Persuasive Technology has the potential to influence user behavior for social benefit, e.g. to reduce environmental impact, but designers are lacking guidance choosing among design techniques for influencing interaction. The Design with Intent Method, a ‘suggestion tool’ addressing this problem, is introduced in this paper, and applied to the briefs of reducing unnecessary household lighting use, and improving the efficiency of printing, primarily to evaluate the method’s usability and guide the direction of its development. The trial demonstrates that the DwI Method is quick to apply and leads to a range of relevant design concepts. With development, the DwI Method could be a useful tool for designers working on influencing user behavior.
Design with intent: Persuasive technology in a wider context
Persuasive technology can be considered part of a wider field of ‘Design with Intent’ (DwI) – design intended to result in certain user behaviour. This paper gives a very brief review of approaches to DwI from different disciplines, and looks at how persuasive technology sits within this space.
Making the user more efficient: Design for sustainable behaviour
User behaviour is a significant determinant of a product’s environmental impact; while engineering advances permit increased efficiency of product operation, the user’s decisions and habits ultimately have a major effect on the energy or other resources used by the product. There is thus a need to change users’ behaviour. A range of design techniques developed in diverse contexts suggest opportunities for engineers, designers and other stakeholders working in the field of sustainable innovation to affect users’ behaviour at the point of interaction with the product or system, in effect ‘making the user more efficient’. Approaches to changing users’ behaviour from a number of fields are reviewed and discussed, including: strategic design of affordances and behaviour-shaping constraints to control or affect energyor other resource-using interactions; the use of different kinds of feedback and persuasive technology techniques to encourage or guide users to reduce their environmental impact; and context-based systems which use feedback to adjust their behaviour to run at optimum efficiency and reduce the opportunity for user-affected inefficiency. Example implementations in the sustainable engineering and ecodesign field are suggested and discussed.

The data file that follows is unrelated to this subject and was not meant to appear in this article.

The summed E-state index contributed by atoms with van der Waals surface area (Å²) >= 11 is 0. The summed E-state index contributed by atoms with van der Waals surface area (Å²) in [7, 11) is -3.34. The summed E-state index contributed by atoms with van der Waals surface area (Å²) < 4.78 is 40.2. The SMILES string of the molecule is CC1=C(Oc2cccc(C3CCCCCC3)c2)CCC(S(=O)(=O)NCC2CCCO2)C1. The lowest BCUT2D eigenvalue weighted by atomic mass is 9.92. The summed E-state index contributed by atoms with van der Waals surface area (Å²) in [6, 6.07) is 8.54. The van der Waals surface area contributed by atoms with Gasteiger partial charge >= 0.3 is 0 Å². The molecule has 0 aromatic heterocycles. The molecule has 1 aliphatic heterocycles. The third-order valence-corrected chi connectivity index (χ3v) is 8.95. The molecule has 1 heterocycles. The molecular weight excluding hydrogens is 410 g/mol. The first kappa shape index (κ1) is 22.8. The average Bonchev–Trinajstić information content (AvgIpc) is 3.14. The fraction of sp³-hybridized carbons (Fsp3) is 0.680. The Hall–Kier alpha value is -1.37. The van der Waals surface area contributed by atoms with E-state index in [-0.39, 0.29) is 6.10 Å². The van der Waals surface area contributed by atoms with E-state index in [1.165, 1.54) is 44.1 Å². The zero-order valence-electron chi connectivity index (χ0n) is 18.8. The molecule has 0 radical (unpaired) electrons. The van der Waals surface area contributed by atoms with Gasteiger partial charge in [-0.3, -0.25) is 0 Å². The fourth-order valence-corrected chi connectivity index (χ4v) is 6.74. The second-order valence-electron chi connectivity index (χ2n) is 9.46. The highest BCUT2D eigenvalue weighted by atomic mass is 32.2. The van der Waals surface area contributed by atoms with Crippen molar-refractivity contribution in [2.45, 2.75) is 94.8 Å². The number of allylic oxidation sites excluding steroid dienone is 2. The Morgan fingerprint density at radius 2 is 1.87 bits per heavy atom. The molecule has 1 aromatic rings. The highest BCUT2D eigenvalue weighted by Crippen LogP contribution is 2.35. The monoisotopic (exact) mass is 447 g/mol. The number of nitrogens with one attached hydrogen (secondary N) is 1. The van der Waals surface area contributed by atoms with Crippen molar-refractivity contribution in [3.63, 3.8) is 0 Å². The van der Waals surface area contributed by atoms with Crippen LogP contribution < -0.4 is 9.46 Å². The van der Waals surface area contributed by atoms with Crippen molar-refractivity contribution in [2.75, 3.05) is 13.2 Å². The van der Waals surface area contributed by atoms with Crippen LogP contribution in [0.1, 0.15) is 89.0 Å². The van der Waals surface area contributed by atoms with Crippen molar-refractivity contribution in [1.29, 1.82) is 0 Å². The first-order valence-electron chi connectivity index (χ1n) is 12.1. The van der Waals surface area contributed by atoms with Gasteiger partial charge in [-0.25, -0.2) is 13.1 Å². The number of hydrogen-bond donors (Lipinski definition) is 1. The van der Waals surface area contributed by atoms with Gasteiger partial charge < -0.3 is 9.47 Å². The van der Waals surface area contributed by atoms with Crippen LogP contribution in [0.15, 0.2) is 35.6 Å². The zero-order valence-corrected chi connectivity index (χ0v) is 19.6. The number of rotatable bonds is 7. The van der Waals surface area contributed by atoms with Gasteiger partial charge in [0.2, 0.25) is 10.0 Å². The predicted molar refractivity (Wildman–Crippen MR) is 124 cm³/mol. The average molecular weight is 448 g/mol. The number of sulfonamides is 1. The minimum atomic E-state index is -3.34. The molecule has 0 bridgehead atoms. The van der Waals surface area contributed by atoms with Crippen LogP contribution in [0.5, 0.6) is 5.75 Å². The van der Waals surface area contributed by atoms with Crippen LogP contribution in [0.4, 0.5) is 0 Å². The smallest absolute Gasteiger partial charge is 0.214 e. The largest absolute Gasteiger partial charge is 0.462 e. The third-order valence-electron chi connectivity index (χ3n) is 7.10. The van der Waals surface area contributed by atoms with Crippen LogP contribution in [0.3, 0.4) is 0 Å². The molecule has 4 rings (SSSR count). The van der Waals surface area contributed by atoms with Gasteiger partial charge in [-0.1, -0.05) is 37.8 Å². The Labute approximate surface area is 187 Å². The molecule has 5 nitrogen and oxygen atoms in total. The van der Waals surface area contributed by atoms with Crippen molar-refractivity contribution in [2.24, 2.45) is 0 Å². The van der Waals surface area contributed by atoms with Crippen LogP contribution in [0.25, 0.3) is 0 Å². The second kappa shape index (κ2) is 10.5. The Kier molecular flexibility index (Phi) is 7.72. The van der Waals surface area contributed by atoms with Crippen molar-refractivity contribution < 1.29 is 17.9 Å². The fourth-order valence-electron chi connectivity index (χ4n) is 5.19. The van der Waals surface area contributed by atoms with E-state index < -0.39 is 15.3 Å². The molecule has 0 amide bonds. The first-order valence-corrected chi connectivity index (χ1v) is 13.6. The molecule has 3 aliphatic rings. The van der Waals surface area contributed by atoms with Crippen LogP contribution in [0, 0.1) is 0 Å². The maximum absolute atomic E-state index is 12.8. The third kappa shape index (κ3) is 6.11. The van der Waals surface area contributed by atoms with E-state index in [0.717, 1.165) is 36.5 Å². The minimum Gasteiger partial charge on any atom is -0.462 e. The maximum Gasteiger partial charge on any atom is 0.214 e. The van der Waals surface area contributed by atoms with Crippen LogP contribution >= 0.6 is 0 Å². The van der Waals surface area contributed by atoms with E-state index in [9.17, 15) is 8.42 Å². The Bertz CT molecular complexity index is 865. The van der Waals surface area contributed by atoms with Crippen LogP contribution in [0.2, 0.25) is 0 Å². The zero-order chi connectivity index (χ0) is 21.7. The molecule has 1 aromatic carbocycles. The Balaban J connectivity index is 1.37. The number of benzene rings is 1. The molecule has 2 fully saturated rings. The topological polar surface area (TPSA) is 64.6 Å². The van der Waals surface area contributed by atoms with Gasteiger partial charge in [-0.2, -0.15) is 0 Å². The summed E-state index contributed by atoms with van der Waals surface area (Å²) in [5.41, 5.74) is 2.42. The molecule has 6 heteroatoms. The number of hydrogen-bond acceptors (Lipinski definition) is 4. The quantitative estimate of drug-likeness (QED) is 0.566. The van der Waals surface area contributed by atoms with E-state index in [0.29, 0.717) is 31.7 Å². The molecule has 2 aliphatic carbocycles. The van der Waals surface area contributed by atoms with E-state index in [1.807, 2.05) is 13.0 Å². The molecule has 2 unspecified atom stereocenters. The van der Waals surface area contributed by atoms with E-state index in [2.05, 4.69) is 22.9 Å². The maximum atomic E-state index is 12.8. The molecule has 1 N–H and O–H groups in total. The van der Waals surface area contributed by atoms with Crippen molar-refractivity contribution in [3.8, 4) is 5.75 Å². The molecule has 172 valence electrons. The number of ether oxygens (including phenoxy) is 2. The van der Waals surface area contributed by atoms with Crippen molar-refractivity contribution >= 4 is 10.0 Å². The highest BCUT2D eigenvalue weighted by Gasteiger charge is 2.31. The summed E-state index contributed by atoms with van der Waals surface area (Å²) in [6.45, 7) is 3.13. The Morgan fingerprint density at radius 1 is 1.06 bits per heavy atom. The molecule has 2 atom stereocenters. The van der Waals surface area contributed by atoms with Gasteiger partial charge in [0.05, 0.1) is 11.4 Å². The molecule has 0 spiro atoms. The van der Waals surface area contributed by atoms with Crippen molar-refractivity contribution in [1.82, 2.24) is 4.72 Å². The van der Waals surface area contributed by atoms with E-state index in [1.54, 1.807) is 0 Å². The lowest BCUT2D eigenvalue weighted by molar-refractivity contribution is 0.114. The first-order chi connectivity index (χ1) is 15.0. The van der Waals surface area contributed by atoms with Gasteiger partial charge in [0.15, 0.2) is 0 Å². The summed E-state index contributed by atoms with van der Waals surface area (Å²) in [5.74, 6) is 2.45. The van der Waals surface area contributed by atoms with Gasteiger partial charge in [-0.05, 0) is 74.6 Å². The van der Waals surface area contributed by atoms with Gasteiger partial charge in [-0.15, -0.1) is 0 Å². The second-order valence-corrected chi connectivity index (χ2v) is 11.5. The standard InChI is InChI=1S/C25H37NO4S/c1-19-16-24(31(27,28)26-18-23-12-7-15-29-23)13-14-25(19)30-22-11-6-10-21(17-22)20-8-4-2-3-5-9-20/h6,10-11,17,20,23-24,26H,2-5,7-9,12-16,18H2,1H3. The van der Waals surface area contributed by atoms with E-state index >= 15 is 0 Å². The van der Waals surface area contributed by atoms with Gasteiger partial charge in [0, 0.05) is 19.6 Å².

“The framing of the argument includes the unspoken premise that once upon a time in some hypothetical past attention wasn’t scarce, we didn’t suffer from too much information, and we had all the time in the world to reason about the world, our place in it, and therefore to make wise and grounded decisions.
But my reading of human history suggests the opposite. In the pre-industrial world, business people and governments still suffered from incomplete information, and the pace of life always seemed faster than what had gone on in earlier times. [...]
There is no golden past that we have fallen from, and it is unlikely that we are going to hit finite human limits that will stop us from a larger and deeper understanding of the world in the decades ahead, because we are constantly extending culture to help reformulate how we perceive the world and our place in it.”
[Muhtar] Bakare launched Kachifo [an independent literary publishing house in Lagos, Nigeria] in 2004, after a successful career in banking. The business started out publishing an online magazine, Farafina. In a paper he delivered in 2006 at the biennial conference of the African Studies Association of the UK (ASAUK), Bakare commented on the decision to launch online: “It proved to be a useful strategy… Start-up costs were low and we had an immediate global reach. Which would prove useful later on, in commissioning new articles or titles, and in contracting out editorial work.”